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Analysis

Build Brand Loyalty by Focusing on Patient Experience

By Mandy Roth  
   August 31, 2018

Experts weigh in on trends behind growing discipline.

A Google study released this month finds that customer experience is the primary reason consumers choose to travel with a particular brand. Easy-to-use websites and online reviews are second and third.

What does this have to do with healthcare? Quite a bit, according to experts in customer experience, a field that is becoming increasingly important to health systems. Thanks to new ways to gather and organize data, health systems now have actionable information to improve patient experience, often in real time. These processes are enhanced by technology that uses natural language processing to detect patterns in that data.

I spoke to several representatives in this field attending the Health:Further conference in Nashville this week about the trends behind this burgeoning practice.

Beyond HCAHPS

"Customer experience is the number one thing driving retention in business today, says Lindsay Neese Burton of Reputation.com, which works with health systems including Ascension, Banner Health, Hackensack Meridian Health, Ochsner Health System and Sutter Health. The Google travel study about building brand loyalty through experience is just as applicable to healthcare, she says. To enhance opportunities, systems need to "move away from traditional ways of thinking and doing things, and move more towards the personalized healthcare experience that I think everybody wants," she says.

Improving the patient experience begins with data. Many start with the HCAHPS hospital survey, but that's not enough. Organizations often don't have a mechanism to gather and organize unstructured feedback from those instruments or from social media, which plays a substantial role in influencing consumers—particularly star ratings, according to the experts.

Star Ratings Build Patient Volume

Star ratings "definitely impact revenues and volume," says Aaron Clifford of Binary Fountain, who formerly worked for HCA Healthcare and helped the system, which has 178 hospitals, build its reputation management practice. 

"We did a study looking at the star ratings of [HCA] physicians," Clifford says, which occurred during his tenure with the hospital system. "Those physicians who had a lower star rating on review sites actually had a lower new patient volume. Physicians with four-and-a-half stars or higher had new patient revenues of 17%, compared to 2% for those with three stars. [Boosting star ratings] is a volume-building initiative."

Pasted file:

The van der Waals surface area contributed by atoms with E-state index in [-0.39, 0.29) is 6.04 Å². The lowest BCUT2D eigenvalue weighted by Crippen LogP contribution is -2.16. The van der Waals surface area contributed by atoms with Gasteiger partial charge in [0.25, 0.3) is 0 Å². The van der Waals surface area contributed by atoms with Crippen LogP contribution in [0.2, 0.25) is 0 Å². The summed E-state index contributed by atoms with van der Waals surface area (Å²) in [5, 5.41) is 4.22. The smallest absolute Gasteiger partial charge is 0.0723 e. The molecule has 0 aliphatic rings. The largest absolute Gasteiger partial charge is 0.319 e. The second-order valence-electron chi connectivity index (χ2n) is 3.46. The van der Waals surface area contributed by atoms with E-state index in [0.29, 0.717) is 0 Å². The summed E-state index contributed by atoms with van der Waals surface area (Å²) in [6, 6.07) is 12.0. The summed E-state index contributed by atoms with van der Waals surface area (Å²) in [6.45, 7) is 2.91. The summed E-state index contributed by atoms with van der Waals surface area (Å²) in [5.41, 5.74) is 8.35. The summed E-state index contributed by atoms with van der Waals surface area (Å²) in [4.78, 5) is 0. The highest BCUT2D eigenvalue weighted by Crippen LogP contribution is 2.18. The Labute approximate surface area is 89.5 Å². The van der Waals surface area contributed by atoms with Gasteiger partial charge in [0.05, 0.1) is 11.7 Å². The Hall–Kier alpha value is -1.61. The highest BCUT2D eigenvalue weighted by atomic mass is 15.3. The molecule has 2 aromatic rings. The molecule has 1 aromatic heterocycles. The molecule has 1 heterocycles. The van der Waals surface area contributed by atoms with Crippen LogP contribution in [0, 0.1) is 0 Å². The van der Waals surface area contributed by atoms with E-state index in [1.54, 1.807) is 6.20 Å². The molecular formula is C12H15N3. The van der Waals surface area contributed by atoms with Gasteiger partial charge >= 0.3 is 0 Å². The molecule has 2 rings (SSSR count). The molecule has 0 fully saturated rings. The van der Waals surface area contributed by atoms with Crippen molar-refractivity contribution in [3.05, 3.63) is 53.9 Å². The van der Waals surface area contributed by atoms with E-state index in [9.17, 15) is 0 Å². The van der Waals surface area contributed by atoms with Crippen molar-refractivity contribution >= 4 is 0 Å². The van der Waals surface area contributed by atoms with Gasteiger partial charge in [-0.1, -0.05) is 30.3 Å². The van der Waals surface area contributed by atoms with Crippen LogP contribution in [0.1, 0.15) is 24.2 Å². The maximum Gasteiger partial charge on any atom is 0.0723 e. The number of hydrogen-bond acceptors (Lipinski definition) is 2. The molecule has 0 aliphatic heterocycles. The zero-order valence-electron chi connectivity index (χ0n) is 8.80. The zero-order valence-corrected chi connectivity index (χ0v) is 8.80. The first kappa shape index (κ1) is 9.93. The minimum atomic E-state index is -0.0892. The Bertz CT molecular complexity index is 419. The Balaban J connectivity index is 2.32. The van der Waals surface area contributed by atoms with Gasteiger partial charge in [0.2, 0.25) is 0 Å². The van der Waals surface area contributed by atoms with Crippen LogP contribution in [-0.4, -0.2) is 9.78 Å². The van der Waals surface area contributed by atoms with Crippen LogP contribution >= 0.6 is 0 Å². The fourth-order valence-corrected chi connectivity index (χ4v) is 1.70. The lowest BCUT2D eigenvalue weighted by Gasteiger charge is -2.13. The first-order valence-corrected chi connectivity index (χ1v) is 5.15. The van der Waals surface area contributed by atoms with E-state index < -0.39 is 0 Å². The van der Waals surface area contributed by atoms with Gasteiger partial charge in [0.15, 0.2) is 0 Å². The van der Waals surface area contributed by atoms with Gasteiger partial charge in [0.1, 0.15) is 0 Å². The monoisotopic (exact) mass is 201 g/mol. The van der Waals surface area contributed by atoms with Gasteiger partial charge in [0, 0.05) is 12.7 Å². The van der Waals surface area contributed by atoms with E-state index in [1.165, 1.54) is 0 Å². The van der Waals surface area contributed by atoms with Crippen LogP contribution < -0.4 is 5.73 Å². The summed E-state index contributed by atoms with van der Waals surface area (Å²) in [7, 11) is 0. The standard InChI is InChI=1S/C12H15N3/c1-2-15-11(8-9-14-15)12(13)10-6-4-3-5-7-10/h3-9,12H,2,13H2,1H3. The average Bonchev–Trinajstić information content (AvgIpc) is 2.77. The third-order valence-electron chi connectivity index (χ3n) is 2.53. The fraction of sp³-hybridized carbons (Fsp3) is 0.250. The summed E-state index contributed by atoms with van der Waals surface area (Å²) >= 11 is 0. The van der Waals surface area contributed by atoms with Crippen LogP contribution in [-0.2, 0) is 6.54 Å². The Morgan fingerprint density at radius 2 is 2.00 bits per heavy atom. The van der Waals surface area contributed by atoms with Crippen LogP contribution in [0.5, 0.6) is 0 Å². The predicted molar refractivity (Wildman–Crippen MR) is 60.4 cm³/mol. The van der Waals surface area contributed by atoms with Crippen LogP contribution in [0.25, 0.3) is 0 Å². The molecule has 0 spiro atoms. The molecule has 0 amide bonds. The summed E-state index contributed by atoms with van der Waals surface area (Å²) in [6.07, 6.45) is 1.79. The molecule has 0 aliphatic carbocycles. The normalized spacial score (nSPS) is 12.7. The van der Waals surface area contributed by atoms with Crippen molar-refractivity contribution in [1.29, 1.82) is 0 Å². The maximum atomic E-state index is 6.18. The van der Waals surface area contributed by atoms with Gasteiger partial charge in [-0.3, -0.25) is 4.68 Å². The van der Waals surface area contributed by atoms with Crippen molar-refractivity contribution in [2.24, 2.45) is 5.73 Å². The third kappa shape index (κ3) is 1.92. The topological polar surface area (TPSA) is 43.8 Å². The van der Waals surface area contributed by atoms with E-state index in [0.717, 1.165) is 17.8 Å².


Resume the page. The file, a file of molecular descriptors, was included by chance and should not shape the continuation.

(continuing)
Influencing Consumer Behavior

Methods to enhance ratings demonstrate the discipline of reputation management has matured into a new realm of influencing behavior.

Today, healthcare systems want to "resolve issues and build loyalty with their existing patient base, but they also can use these experiences to attract new patients at the digital front door," says Andrew Rainey, also of Binary Fountain, which works with HCA, Intermountain Healthcare, Providence St. Joseph Health, and Tenet Healthcare.

They want to know how to "not only make operational improvements to maximize the patient experience, but also make sure that they're represented appropriately online," says Rainey. "[More than] 70% percent of patients are going online to look at the reviews and ratings. It's one thing to be making process improvements to the patient experience, but how are you driving more patients to share that story online as well, and how can you make sure that those validated patient stories are also represented on your own website, as well, to guide the overall consumer choice?"

Room for Growth

Many healthcare organizations have embraced these practices, but with competing priorities for resources, others have yet to do so.

"I have a background in consumer products, and we see a blind spot in health systems," says Mary Kay O'Connor, founder and CEO of PatientsVoices. "They haven't yet learned how much patient feedback can help the system make the transitions that they need to go through over the next few years in a way that improves the experience for patients and for the financial health of the system."

Mandy Roth is the innovations editor at HealthLeaders.


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